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Ballyhoo and balloons: political elections

By Valerie Yule - posted Tuesday, 23 February 2010


The Shopping Centre Council of Australia has prepared a submission to the Joint Committee on Electoral Affairs, arguing that politicians should not be granted automatic access to shopping centres, because their campaigning often irritates customers.

Shopping is ahead in priority to the democratic participation of citizens. That political campaigning should irritate people shows how the government of the country is being taken from them with their connivance. They are being taught that participation in it is a hassle that they have a right to avoid.

In some other countries they can even choose not to vote. In Australia our ancestors saw that all adults have a responsibility to vote. The vote is something that has been struggled and bled for, over 800 years. And now we throw it away. Who knows our history now?

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Citizens have a responsibility to see that they are governed fairly. That goes with their right to be governed fairly.

They have a responsibility to make themselves informed of the issues that will affect them and their children.

Shopping centres are almost the only place where most people can meet their candidates and form personal opinions of them and discuss their policies. Door-knocking is a slow business for candidates because of the size of electorates and is almost always more harassing for voters, especially occurring, as it often does, in the small window of time between commuting home and sleep. Encountering candidates in shopping centres, the voters can pass by at will. All other ways of contacting voters are vastly expensive, thus cementing the two major parties as the only alternatives in perpetuity.

Letterboxing for many comes under the heading of junk mail, and may not be allowed. Public meetings are usually backing one candidate only.

Advertising favours the large and wealthy parties, which can pay for it. The legal argument that paid speech is “free speech” is preposterous and dangerous in its consequences. Advertising is the main reason why political parties owe debts to big donors, who often give generously to both the major parties. Advertising on TV is the main reason why the recipients of big donations win elections.

The advertising itself is put out by spin-doctors who are better at judging what will appeal to the common people, than at putting over the real policies. The more advertising, the less real political content. Because of the expense, national advertising only attends to major issues affecting the whole people and prefers to feature only the leaders of the major parties: the leaders are made the focus as if politics were a grand football game. People in all other constituencies often vote for faceless candidates with their chosen party’s label.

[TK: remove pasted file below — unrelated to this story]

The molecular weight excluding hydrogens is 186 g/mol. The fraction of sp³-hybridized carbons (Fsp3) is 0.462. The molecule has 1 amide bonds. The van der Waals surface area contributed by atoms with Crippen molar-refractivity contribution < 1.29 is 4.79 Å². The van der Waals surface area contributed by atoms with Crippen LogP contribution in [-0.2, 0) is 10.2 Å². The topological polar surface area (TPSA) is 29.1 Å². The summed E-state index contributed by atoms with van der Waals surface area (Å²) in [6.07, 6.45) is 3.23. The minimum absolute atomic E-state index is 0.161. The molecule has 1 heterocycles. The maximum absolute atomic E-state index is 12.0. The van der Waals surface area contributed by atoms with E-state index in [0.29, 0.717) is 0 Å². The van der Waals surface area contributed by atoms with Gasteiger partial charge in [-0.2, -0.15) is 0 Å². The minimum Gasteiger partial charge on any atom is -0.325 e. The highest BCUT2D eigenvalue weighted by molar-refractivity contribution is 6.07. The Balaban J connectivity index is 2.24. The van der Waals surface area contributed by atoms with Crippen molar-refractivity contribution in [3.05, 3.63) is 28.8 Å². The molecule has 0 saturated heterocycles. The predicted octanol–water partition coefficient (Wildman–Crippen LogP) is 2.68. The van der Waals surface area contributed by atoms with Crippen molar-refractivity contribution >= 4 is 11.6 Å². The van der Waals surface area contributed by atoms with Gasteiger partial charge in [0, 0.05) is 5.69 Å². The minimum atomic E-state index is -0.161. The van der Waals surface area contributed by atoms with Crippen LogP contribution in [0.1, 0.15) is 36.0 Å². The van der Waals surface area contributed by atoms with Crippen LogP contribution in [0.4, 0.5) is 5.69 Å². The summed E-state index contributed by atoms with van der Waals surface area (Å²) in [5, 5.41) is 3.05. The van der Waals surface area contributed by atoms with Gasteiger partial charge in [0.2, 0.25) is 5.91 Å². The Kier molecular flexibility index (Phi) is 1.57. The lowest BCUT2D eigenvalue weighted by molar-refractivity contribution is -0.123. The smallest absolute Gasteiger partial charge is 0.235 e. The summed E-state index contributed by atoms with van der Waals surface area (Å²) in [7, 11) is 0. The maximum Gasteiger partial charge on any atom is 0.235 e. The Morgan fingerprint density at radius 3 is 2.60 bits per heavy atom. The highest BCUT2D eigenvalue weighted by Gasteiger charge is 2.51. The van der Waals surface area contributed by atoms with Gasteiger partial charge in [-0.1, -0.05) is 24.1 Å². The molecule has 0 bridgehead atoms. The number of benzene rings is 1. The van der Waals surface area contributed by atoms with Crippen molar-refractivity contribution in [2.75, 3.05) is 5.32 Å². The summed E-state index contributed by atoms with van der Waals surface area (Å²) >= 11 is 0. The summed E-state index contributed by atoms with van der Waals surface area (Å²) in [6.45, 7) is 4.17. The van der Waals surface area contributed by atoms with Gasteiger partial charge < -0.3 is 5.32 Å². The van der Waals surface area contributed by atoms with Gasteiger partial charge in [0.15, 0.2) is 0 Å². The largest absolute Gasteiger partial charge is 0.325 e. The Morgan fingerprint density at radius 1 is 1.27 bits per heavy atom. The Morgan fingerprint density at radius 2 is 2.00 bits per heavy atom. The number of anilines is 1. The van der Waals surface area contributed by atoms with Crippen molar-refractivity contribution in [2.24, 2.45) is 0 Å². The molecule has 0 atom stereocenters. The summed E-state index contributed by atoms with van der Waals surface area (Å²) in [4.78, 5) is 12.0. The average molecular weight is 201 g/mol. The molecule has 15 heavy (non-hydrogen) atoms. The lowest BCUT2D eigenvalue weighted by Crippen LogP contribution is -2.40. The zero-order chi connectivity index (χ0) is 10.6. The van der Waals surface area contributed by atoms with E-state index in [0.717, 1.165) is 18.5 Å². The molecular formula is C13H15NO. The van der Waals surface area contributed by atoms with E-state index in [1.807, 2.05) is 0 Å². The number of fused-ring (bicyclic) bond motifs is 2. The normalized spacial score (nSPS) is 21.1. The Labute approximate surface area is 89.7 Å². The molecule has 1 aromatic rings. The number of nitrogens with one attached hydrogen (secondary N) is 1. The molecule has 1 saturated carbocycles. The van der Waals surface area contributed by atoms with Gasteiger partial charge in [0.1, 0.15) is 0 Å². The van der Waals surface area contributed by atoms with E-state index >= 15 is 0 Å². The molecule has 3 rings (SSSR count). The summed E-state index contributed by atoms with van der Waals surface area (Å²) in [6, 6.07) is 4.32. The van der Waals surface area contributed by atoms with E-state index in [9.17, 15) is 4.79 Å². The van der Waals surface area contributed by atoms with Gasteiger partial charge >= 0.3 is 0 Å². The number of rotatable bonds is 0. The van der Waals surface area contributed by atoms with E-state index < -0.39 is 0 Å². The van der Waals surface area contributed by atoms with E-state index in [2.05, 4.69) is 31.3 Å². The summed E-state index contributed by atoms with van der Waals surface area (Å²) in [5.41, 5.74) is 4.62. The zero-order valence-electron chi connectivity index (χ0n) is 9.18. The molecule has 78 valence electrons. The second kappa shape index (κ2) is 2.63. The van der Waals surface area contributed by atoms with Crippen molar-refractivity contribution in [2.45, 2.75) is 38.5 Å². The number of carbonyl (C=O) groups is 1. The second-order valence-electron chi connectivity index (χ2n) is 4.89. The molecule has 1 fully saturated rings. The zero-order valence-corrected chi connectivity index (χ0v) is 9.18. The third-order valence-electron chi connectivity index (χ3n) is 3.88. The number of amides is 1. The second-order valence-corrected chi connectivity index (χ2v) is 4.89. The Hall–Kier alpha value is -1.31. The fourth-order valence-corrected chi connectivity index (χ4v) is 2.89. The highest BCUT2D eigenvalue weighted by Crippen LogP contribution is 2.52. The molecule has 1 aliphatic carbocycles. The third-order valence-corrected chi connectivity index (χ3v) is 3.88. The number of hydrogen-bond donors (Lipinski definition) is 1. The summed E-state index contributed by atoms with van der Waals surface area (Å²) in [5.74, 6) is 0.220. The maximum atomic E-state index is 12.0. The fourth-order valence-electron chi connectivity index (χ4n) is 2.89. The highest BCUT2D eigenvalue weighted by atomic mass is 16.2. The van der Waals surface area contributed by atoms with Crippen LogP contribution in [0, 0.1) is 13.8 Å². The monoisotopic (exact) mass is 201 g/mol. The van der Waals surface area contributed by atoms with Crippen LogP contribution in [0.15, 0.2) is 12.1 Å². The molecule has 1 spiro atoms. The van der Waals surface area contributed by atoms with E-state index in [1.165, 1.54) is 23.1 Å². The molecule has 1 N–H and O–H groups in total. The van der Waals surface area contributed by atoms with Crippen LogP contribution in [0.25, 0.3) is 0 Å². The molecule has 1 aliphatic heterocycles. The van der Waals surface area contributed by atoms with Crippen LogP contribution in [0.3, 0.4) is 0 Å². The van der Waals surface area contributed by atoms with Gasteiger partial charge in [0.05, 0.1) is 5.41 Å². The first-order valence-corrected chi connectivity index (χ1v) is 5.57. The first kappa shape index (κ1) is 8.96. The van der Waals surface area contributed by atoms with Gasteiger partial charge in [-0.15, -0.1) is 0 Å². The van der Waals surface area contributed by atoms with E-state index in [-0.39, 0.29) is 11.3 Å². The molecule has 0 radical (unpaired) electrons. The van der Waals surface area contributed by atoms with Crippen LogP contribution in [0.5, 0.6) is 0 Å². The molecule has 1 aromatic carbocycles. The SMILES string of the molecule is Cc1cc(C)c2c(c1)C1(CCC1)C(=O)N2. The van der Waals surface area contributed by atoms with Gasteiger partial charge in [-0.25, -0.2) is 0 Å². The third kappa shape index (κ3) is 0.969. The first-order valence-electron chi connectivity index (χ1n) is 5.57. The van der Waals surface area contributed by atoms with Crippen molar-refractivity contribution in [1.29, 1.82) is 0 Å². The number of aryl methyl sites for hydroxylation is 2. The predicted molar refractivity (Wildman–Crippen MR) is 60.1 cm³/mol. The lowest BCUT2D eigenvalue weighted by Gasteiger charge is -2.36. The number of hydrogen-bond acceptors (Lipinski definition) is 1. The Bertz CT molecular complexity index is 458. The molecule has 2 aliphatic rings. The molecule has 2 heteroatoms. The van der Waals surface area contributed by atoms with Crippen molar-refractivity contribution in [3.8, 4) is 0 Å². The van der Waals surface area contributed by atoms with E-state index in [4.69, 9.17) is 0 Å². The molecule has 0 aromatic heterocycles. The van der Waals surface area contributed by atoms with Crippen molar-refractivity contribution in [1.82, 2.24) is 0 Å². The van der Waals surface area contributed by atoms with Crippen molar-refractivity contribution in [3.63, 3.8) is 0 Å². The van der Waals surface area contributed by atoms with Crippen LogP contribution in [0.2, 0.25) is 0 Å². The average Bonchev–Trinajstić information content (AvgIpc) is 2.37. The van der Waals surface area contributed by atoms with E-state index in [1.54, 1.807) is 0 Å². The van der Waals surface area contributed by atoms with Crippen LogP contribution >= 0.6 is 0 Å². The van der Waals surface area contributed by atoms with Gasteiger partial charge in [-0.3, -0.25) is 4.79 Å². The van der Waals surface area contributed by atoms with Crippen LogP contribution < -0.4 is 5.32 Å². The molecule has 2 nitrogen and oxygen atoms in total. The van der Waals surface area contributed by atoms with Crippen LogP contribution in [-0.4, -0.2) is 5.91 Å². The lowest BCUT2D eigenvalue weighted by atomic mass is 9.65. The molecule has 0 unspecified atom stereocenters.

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Much media effort goes into convincing the public that they are not to be harassed by politics, and that it is a waste of time to take an interest in how they are governed. The satirists and comedians play a part in this as well; the effect of Yes, Minister is to make the situations it satirised become even more common than they were at the time the comedy was made.

In the old days, the men with power, the barons, ruled their fiefdoms directly. Then in England, when Parliaments began to represent them, the landed estates ruled through Parliament. As the franchise was extended, the men with economic power made sure in many ways that the newly enfranchised voters voted for them. Now, as all men and women have the vote, and politicians are of all varieties, it might be expected that Parliaments would finally represent the people, and carry out policies for the good of the people. Not so.

What has happened? The people who pay the political parties make the running.

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About the Author

Valerie Yule is a writer and researcher on imagination, literacy and social issues.

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